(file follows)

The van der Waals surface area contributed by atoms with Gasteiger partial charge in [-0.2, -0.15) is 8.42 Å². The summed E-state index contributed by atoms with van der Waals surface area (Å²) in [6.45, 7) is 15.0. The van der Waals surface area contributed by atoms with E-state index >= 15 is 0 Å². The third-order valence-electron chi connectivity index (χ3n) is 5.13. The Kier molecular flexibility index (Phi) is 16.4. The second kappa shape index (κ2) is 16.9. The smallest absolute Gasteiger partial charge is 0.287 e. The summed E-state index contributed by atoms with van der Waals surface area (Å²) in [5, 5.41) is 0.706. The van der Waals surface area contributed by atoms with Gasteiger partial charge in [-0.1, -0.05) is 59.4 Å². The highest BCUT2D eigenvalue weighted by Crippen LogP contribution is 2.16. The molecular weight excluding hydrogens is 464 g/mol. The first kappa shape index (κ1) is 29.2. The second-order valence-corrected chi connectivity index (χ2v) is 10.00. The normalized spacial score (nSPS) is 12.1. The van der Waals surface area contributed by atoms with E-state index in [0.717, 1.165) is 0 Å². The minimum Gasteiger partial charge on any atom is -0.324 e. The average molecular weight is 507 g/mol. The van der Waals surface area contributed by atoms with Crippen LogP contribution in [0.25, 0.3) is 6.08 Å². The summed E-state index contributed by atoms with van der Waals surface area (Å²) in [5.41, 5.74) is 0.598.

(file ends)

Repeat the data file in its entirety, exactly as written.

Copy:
The van der Waals surface area contributed by atoms with Gasteiger partial charge in [-0.2, -0.15) is 8.42 Å². The summed E-state index contributed by atoms with van der Waals surface area (Å²) in [6.45, 7) is 15.0. The van der Waals surface area contributed by atoms with E-state index >= 15 is 0 Å². The third-order valence-electron chi connectivity index (χ3n) is 5.13. The Kier molecular flexibility index (Phi) is 16.4. The second kappa shape index (κ2) is 16.9. The smallest absolute Gasteiger partial charge is 0.287 e. The summed E-state index contributed by atoms with van der Waals surface area (Å²) in [5, 5.41) is 0.706. The van der Waals surface area contributed by atoms with Gasteiger partial charge in [-0.1, -0.05) is 59.4 Å². The highest BCUT2D eigenvalue weighted by Crippen LogP contribution is 2.16. The molecular weight excluding hydrogens is 464 g/mol. The first kappa shape index (κ1) is 29.2. The second-order valence-corrected chi connectivity index (χ2v) is 10.00. The normalized spacial score (nSPS) is 12.1. The van der Waals surface area contributed by atoms with E-state index in [0.717, 1.165) is 0 Å². The minimum Gasteiger partial charge on any atom is -0.324 e. The average molecular weight is 507 g/mol. The van der Waals surface area contributed by atoms with Crippen LogP contribution in [0.25, 0.3) is 6.08 Å². The summed E-state index contributed by atoms with van der Waals surface area (Å²) in [5.41, 5.74) is 0.598.